Whether it is purchasing a computer program or downloading a will form from the Internet, it seems like people have the option of just doing their own basic wills. However, there are many reasons why a DIY will is not the best choice when it comes to protecting assets and your loved ones.

Oftentimes a will is not the correct instrument to address a person’s estate plan. For example, joint and survivor accounts or transfer on death accounts pay the assets directly to a beneficiary. A will has no affect on those assets. Moreover, sometimes a person has special needs and cannot inherit money directly or else they could lose governmental benefits. For those persons, or folks with joint and survivor or transfer on death accounts, a trust may be the better way to go. It takes an experienced attorney to understand these matters and to determine how to plan with them. Estate planning software does not do this.

While it may be claimed that a person can save money doing his or her own will with software, this is not the case, as lawyers do not charge excessive fees for basic wills. Instead, they leverage their knowledge, experience, and expertise to provide a will and/or living will that give you peace of mind. Their invaluable advice provides exceptional value versus software that does not personally address your unique situation.

DIY will software also does not help when and if the time arises for situations that require a power of attorney or separate documents, like burial instructions. These types of documents can be drawn up by an estate planning legal firm who has experience with all types of unforeseen circumstances that arise in people’s lives.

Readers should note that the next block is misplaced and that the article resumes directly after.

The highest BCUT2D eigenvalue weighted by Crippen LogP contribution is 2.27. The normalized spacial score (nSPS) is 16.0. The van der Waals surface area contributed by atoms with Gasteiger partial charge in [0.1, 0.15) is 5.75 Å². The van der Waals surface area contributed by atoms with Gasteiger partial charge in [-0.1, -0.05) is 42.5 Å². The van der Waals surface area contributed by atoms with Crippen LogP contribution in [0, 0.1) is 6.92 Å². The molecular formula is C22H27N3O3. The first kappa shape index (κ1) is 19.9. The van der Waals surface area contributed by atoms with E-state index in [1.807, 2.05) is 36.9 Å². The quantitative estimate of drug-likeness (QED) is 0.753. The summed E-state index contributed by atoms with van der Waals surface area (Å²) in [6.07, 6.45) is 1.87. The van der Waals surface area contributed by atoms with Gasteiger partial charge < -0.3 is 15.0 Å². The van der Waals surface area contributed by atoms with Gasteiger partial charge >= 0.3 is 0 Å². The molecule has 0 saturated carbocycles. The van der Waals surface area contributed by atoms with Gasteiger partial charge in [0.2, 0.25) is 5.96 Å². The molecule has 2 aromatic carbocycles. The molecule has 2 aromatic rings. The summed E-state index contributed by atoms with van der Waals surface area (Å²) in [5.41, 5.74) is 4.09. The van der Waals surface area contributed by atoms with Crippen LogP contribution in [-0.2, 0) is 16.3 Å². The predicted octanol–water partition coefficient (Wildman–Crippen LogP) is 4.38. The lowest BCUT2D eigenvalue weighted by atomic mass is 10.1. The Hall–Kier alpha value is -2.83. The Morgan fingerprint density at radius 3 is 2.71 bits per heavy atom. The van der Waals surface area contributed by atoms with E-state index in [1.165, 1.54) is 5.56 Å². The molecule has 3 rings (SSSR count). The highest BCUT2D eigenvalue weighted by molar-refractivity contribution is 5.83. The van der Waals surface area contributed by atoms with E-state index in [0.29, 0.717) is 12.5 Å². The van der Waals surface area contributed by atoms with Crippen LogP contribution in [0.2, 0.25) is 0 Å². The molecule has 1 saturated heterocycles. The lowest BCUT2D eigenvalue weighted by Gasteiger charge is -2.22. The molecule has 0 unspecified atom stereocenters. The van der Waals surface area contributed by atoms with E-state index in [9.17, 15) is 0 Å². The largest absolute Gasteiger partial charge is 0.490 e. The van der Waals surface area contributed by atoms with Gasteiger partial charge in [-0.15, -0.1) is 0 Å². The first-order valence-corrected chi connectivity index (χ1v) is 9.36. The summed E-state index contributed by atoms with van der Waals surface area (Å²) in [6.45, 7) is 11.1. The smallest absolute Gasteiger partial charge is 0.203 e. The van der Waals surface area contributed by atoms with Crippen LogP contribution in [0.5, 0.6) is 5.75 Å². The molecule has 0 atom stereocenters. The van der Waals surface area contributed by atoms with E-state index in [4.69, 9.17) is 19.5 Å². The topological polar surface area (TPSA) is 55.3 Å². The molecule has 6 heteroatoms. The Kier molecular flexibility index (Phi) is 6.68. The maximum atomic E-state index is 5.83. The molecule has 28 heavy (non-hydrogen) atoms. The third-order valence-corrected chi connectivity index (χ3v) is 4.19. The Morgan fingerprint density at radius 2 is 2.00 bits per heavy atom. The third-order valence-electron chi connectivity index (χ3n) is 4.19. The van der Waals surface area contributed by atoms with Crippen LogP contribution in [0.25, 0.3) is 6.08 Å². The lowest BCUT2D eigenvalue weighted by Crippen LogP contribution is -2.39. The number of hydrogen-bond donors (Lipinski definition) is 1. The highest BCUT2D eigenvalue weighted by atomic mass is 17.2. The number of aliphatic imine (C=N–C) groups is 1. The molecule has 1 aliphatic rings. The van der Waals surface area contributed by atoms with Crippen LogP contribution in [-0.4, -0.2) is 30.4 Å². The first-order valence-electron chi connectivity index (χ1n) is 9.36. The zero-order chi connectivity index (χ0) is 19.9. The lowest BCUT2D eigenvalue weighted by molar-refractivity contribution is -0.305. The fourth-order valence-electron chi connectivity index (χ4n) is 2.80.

Software cannot foresee or understand that, but legal professionals know what other types of questions to ask and information to cover. Ongoing changes to state laws may not always be reflected in your will software. This includes what may seem like small details but could end up meaning your DIY will is null and void, putting your assets and heirs at risk.

Selecting a Dayton Legal Firm for a Will

Although developing a will is fairly straightforward, there are many questions and concerns when you are not familiar with the process. Look for a Dayton lawyer that offers the following attributes related to will creation:

  • The lawyer should specialize in wills and estate planning.
  • Get a reference from someone else that has used that estate planning law firm to ensure that they had a good experience.
  • Partner with a Dayton law firm that is transparent and upfront about how they charge for their time.
  • Take advantage of an initial consultation to interview the Dayton law firm, ask questions, and get a feel for how they work to see if they know what they are doing and see how they would work with your individual situation.

Will Creation in Dayton, Ohio

Attorney George Lovett is certified as a specialist in estate planning, trust, and probate law by the Ohio State Bar Association. The Dayton, Tipp City, and Springfield estate planning attorneys at Lovett & Lovett Co., LPA have the knowledge and expertise to create a comprehensive will for you in just a few days. They can also generate same-day emergency wills and bring them to Dayton, Ohio, nursing homes or Dayton, Ohio, hospitals to assist those customers who are in special situations.

To get your life in order and gain peace of mind, contact us now to schedule an appointment or to get more information about our Dayton, Ohio, will services.